Lincoln SA-200 / Exhaust stack

Well, I went ahead and got the SA-200. The seller got it running and it
started, ran and welded nicely. (He said the choke had stuck on it.)
He kept the battery (after negotiations, don't know if that was original
intention) and the exhaust stack was loose. I appreciated the machinist
friend's offer to let me use his equipment, but prefer having it
available whenever I need it without having to go get his.
The exhaust stack was welded to a 1 1/2" pipe coupling which was screwed
onto a 1 1/2" x 4" pipe nipple. The nipple had been "brazed" to the
exhaust manifold but it had come loose. There is no evidence, that I
have seen, that the exhaust manifold was penetrated at all with the weld
which seemed to just stick to the nipple.
Question: How is the best way to put this back onto the manifold? I
considered: 1) TAP the manifold for 1 1/2" pipe and just screw it in.
2) Design some kind of bracket for the nipple to screw into and then tap
a couple of holes (? 3/8" or 1/2") into the manifold for this to bolt
on. 3) Attempt a weld to the manifold, as was attempted before.
A diesel mechanic told me that I'd probably have to tap the manifold as
not much would weld to it, as far as he knew.
One other alternative - a "press fit" - for the exhaust stack or the
nipple to press into the manifold. Here I suspect I'd have to be
careful about splitting the manifold if too much pressure is applied.
I'm open to other suggestions. There's no rush. It will be a spare
time project. I currently have a Campbell's soup can sitting over the
hole to keep water out of the engine.
I expect the diesel mechanic is correct, but wanted to check for all my
options here.
Reply to
Al Patrick
Loading thread data ...
The braze joint would have failed in any case since the alloy has very little hot strength. You can braze an exhaust system when you are feet away from the engine valve but the exhaust is too hot when you are inches away. You could attempt to weld a new coupling onto the end of the manifuld with Ni-rod but with the trace amounts of bronze alloy you likely will have contamination of your weld. If you can grind away all traces of bronze on the end of the manifold you might try firing the unit up in place to heat up the manifold then clamp on a coupling or nipple and weld it on with Ni-rod. A small little bead around is all you need. Don't get carried away with overwelding. If you can get a large tap and repair the existing thread I would choose that method as plan "A" Consider bracing or supporting your exhaust pipe /muffler so that the strain is off the manifold and joint. Randy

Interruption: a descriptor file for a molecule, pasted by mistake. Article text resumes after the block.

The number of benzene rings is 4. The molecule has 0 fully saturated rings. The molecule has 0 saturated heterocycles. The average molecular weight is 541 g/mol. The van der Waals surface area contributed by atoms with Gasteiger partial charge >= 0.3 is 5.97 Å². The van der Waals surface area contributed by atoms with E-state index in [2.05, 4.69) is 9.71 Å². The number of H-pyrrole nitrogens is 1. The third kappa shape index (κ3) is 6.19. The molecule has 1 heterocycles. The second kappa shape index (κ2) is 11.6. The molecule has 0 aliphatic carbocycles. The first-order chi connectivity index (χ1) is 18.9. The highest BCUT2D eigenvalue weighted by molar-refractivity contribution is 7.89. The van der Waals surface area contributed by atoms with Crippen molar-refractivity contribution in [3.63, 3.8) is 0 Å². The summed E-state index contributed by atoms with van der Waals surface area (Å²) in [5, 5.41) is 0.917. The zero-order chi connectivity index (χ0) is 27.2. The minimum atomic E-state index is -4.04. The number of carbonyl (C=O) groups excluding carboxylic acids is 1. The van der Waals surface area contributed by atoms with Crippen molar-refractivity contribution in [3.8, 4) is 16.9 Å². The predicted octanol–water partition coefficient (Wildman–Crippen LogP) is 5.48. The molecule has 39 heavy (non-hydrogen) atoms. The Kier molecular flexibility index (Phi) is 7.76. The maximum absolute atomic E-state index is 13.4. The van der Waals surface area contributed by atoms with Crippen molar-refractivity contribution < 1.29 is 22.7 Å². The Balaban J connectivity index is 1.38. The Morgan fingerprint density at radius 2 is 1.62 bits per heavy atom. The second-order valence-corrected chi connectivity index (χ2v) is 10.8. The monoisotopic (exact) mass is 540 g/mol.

Reply to
Randy Zimmerman
Thanks. It appears the manifold is going to be simple enough to remove and that's what I was thinking of doing - taking it off to repair it.
I will be using a stick welder to weld it, if I weld it at all. I don't have O/A tanks yet.
I was thinking taping the hole out to fit the 1 1/2" pipe nipple might be the best way. There is one question about that however. Would a regular grade pipe nipple (i.e. galvanized, electrical conduit) hold up well enough with all that heat or should I attempt to get a stainless steel or black pipe nipple to fit in there?
Thanks again,
Randy Zimmerman wrote:
Reply to
Al Patrick
Galvanized is going to make a cloud of nasty fumes in a location that hot when the zinc burns off. After that it won't be a problem, but black pipe is pretty easy to come by. You might thank yourself for tracking down stainless and using anti-sieze if you ever need to undo this in the future, but stainless is more of a pain to find, and the anti-sieze will do almost as well with black pipe.
Reply to
I'll plan to take the manifold off, tap it to 1 1/2" pipe size and put in a black pipe nipple - unless I run across a stainless steel nipple of same size, with anti-sieze. I'd have probably forgotten the anti-sieze had you not mentioned it. :-( As far as a brace is concerned it should be simple enough to brace the stack off to the cowling where it comes through. Soooo . . . it looks like I have a little project cut out for myself.
Thanks to all who contributed.
Reply to